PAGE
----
Abstract / Description of output

Introduction: Well-being programmes are often implemented in the workplace to improve employee health and, as a result, business outcomes (ex. reducing absence). However, they are seldom designed in a manner that is compatible with the organisational context, or with end-user involvement. This can lead to poor implementation, effectiveness and sustainability. Methods that facilitate the development or modification of health programmes while considering an organisation’s unique organisational cultural barriers are needed to address this gap.

Aim: To enable more effective implementation and adherence to workplace health programmes in contact centres.

Methods: This study involves UK contact centres from two organisations (essential services). Across three workshops, the first author worked with managers to accomplish the following in each organisation: 1) define the problem (with wellbeing programmes) and its causal factors (organisational cultural barriers), and 2) co-produce theories of change, theories of action and an action plan to solve the problem. Theories of action (action plans) were tested over three months. Survey and focus group data will be used to evaluate implementation and adapt action plans as necessary following a fourth (final) workshop.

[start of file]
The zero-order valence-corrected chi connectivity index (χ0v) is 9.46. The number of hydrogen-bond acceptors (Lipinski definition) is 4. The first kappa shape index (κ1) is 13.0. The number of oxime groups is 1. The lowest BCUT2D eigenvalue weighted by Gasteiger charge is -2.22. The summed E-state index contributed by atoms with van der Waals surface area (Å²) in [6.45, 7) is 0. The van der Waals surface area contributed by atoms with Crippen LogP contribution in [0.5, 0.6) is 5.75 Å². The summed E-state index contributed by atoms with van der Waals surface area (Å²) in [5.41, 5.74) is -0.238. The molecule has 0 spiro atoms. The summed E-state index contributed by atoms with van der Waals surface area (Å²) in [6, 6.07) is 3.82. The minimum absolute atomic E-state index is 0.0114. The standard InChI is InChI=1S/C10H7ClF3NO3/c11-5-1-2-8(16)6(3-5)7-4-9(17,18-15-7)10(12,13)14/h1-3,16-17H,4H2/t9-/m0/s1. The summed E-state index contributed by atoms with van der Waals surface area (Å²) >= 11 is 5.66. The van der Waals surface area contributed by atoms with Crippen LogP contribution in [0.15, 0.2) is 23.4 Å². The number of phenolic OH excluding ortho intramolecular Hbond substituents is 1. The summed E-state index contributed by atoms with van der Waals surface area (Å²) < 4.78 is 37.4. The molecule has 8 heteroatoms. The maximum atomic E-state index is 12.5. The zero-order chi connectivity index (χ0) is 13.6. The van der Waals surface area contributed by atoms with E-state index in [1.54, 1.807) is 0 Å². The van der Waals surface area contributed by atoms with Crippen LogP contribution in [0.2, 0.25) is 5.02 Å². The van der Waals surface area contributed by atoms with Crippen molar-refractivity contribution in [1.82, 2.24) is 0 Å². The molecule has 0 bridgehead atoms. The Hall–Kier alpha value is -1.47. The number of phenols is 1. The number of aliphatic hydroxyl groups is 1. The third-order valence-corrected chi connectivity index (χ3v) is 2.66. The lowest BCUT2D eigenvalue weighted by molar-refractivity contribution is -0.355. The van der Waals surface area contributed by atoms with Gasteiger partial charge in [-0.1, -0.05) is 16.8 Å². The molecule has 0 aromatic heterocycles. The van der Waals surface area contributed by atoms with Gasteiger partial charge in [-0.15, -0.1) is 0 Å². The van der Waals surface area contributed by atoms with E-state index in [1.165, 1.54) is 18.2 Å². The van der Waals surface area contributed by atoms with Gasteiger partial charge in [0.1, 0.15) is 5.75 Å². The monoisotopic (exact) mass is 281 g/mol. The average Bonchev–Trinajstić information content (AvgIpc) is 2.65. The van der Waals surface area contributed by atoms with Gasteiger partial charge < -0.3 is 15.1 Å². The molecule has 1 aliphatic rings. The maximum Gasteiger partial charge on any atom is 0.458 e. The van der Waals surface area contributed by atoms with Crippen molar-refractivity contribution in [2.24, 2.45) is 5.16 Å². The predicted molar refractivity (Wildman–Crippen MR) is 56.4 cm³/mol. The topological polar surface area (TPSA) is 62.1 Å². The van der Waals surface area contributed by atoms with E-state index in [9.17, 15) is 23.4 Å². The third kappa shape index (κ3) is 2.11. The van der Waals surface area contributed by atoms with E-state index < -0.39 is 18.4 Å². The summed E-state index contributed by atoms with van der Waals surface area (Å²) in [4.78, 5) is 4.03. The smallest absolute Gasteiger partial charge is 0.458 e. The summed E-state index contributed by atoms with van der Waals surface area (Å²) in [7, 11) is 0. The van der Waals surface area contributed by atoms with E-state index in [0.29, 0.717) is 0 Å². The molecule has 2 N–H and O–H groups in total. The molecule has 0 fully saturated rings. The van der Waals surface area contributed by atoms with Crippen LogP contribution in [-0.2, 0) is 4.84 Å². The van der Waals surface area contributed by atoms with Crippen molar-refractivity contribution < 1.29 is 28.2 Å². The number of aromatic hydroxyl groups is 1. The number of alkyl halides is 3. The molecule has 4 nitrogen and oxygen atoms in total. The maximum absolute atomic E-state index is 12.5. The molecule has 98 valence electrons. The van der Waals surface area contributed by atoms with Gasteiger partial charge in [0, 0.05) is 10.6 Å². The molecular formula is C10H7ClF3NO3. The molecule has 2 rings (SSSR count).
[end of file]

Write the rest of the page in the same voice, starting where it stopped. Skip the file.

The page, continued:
Results: Organisation 1 (private sector, healthcare services) defined their problem as: low focus on engagement and participation in wellbeing activities. Organisation 2 (public sector, emergency services) defined their problem as: wellbeing programmes lack proactivity, engagement and sustainability. Each organisation developed a series of activities (action plan) to address the causal factors of their problem and initiate their theory of change pathways (desired short, medium and long-term outcomes). Examples of activities include: sanctioning time for well-being programme participation and improving programme promotion. Action plans are currently being tested, and an evaluation of their implementation will be conducted in early 2023.

Conclusion: This study provides learnings on how to facilitate more effective development (or modification) and implementation of workplace health programmes by including end-users in identifying and addressing organisational cultural barriers. Although the study was conducted in contact centres, results could be applied to other organisations with desk-based workers. The study also makes a theoretical contribution to the Six Steps in Quality Intervention Development framework (6SQuID), which underpins the workshops.
Original languageEnglish
Publication statusPublished - 9 Nov 2022
EventSPARC: Scottish Physical Activity Research Connections: Conference 2022 - Edinburgh
Duration: 9 Nov 202211 Nov 2022


ConferenceSPARC: Scottish Physical Activity Research Connections: Conference 2022
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